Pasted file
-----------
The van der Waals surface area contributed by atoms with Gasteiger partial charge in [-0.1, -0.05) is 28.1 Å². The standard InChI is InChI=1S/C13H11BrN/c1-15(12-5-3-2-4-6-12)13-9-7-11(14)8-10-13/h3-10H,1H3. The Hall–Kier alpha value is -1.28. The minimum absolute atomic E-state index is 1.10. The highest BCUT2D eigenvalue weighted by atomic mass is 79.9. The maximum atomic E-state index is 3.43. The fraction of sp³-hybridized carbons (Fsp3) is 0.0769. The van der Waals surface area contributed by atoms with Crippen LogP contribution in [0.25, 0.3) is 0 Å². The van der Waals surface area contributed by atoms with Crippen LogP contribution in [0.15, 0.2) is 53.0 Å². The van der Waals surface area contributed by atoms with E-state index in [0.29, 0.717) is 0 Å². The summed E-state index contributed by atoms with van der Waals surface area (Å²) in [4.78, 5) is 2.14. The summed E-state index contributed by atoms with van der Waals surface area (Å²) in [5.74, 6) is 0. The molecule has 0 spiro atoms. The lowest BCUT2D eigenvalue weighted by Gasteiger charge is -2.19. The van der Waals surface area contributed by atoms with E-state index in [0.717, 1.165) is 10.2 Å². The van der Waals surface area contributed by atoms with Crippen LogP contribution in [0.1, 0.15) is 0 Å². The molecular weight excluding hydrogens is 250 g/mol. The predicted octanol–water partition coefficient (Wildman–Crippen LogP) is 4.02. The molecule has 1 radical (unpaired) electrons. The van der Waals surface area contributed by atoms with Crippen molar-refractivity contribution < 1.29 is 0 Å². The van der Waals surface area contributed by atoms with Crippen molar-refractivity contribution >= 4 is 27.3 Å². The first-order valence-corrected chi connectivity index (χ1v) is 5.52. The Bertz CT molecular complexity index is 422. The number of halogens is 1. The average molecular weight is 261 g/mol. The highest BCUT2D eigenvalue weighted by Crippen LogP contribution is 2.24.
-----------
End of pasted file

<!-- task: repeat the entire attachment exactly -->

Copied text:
The van der Waals surface area contributed by atoms with Gasteiger partial charge in [-0.1, -0.05) is 28.1 Å². The standard InChI is InChI=1S/C13H11BrN/c1-15(12-5-3-2-4-6-12)13-9-7-11(14)8-10-13/h3-10H,1H3. The Hall–Kier alpha value is -1.28. The minimum absolute atomic E-state index is 1.10. The highest BCUT2D eigenvalue weighted by atomic mass is 79.9. The maximum atomic E-state index is 3.43. The fraction of sp³-hybridized carbons (Fsp3) is 0.0769. The van der Waals surface area contributed by atoms with Crippen LogP contribution in [0.25, 0.3) is 0 Å². The van der Waals surface area contributed by atoms with Crippen LogP contribution in [0.15, 0.2) is 53.0 Å². The van der Waals surface area contributed by atoms with E-state index in [0.29, 0.717) is 0 Å². The summed E-state index contributed by atoms with van der Waals surface area (Å²) in [4.78, 5) is 2.14. The summed E-state index contributed by atoms with van der Waals surface area (Å²) in [5.74, 6) is 0. The molecule has 0 spiro atoms. The lowest BCUT2D eigenvalue weighted by Gasteiger charge is -2.19. The van der Waals surface area contributed by atoms with E-state index in [0.717, 1.165) is 10.2 Å². The van der Waals surface area contributed by atoms with Crippen LogP contribution in [0.1, 0.15) is 0 Å². The molecular weight excluding hydrogens is 250 g/mol. The predicted octanol–water partition coefficient (Wildman–Crippen LogP) is 4.02. The molecule has 1 radical (unpaired) electrons. The van der Waals surface area contributed by atoms with Crippen molar-refractivity contribution < 1.29 is 0 Å². The van der Waals surface area contributed by atoms with Crippen molar-refractivity contribution >= 4 is 27.3 Å². The first-order valence-corrected chi connectivity index (χ1v) is 5.52. The Bertz CT molecular complexity index is 422. The number of halogens is 1. The average molecular weight is 261 g/mol. The highest BCUT2D eigenvalue weighted by Crippen LogP contribution is 2.24.